This year, the sculptures remain unbuilt.

What’s been found

I’ve been astonished by the weight of all the loss shared in “Coronavirus Lost and Found.” But I’m also amazed by the ingenuity with which people have sought and found comfort, even delight.

As the pandemic has scrambled routines, for example, some people have discovered news ways to be with their loved ones.

For weeks, the aggressive pandemic response in Israel compelled Ilana Blumberg, who teaches literature and writing at Bar Ilan University, to stay within 100 meters of her Jerusalem home. That made getting her 10,000 steps a day exasperatingly difficult. So on “one of the many corona nights,” Blumberg writes, she and her 16-year-old daughter threw themselves an impromptu dance party. As they laughed and sweated, Blumberg found renewed wonder at parenthood, marveling “that I gave birth to the body now next to me, independent and strong and eager.

Reflecting on a routine maintained for more than two months now, Sanfilippo-Schulz – who lives in Germany – says she has “found every morning a pleasure for long slow phone calls” with her mother, who lives near hard-hit Milan, Italy. And then, “I found in my teenage daughter a keenness to cook slow recipes at lunchtime with me.”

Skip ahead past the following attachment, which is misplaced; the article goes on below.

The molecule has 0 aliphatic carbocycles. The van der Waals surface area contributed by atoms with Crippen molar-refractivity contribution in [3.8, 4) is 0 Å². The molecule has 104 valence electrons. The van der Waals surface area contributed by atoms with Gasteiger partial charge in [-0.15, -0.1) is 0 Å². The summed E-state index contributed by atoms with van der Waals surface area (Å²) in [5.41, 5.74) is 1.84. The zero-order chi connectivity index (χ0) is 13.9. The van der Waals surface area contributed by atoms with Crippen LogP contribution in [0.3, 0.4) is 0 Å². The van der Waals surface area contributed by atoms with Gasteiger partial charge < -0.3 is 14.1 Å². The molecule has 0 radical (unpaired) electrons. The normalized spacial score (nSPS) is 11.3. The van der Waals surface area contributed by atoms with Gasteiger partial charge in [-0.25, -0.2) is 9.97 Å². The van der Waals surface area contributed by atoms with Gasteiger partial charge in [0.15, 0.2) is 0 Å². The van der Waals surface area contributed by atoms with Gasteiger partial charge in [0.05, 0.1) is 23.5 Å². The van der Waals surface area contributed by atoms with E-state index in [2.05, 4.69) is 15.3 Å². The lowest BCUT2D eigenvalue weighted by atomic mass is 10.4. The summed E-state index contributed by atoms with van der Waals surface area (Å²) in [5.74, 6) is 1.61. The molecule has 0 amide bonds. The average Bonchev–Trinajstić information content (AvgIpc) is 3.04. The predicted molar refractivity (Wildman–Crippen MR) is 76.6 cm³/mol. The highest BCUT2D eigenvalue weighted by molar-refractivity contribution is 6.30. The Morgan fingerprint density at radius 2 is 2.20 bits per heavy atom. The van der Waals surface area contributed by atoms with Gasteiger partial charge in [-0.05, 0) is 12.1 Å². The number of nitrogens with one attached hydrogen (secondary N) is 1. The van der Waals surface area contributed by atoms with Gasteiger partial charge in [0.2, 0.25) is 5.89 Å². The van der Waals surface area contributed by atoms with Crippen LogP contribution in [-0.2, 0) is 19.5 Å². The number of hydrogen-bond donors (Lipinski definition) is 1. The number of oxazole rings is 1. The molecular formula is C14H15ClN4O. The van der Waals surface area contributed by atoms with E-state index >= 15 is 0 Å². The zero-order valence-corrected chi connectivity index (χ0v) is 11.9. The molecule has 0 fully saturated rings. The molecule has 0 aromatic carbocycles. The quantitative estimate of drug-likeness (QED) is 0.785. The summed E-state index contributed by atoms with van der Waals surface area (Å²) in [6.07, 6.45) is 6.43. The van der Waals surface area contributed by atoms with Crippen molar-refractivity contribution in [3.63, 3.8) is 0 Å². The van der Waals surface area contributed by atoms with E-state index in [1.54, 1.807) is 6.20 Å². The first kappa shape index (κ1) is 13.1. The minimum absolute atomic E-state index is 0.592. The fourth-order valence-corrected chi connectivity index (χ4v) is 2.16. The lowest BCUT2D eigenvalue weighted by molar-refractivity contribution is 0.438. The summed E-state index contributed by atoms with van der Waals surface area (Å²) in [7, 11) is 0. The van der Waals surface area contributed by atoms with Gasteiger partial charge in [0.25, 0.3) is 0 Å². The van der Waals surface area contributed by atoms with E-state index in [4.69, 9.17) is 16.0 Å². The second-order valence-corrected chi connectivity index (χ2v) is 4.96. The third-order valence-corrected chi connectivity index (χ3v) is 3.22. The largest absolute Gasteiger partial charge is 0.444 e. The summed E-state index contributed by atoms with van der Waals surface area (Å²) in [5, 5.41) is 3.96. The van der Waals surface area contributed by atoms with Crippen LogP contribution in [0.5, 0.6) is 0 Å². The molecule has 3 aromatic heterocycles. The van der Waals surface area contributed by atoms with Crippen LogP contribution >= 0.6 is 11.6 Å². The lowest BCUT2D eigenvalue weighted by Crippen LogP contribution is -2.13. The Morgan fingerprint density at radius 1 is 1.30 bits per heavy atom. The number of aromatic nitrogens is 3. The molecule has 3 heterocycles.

Mara, a health researcher from Seattle, wanted to set new arrangements for co-parenting her two boys, ages 3 and 9, in the midst of her pandemic routine of “juggling, improvising, cleaning, half-working, trying to breathe.” Ensuring the kids get one-on-one time with both parents under these circumstances, Mara writes, she has learned to be more “patient, understanding, responsive, and appreciative” of her ex-partner. She has even discovered “compassion for his days without [the children], because I know that emptiness and loss.”

Losing and finding at once

The pandemic is measured on a massive scale – in millions of cases, trillions of dollars and a global death toll that ticks upward by the thousands. But as “Coronavirus Lost and Found” reveals, the losses that truly stagger us are often much smaller. They can’t easily be counted, and they’ll never make the news. The selected stories I featured here, with permission of the authors, testify to the magnitude of a calamity affecting every facet of our lives. And although the archive requires contributors to categorize their entries as “lost” or “found,” the distinction is not so tidy. (Add an entry to
“Coronavirus Lost and Found” here.)

When we grieve a loss, we realize how much something meant before it was gone – a mournful accounting of past pleasures. And any happiness we “find” during the pandemic may well be tinged with sadness.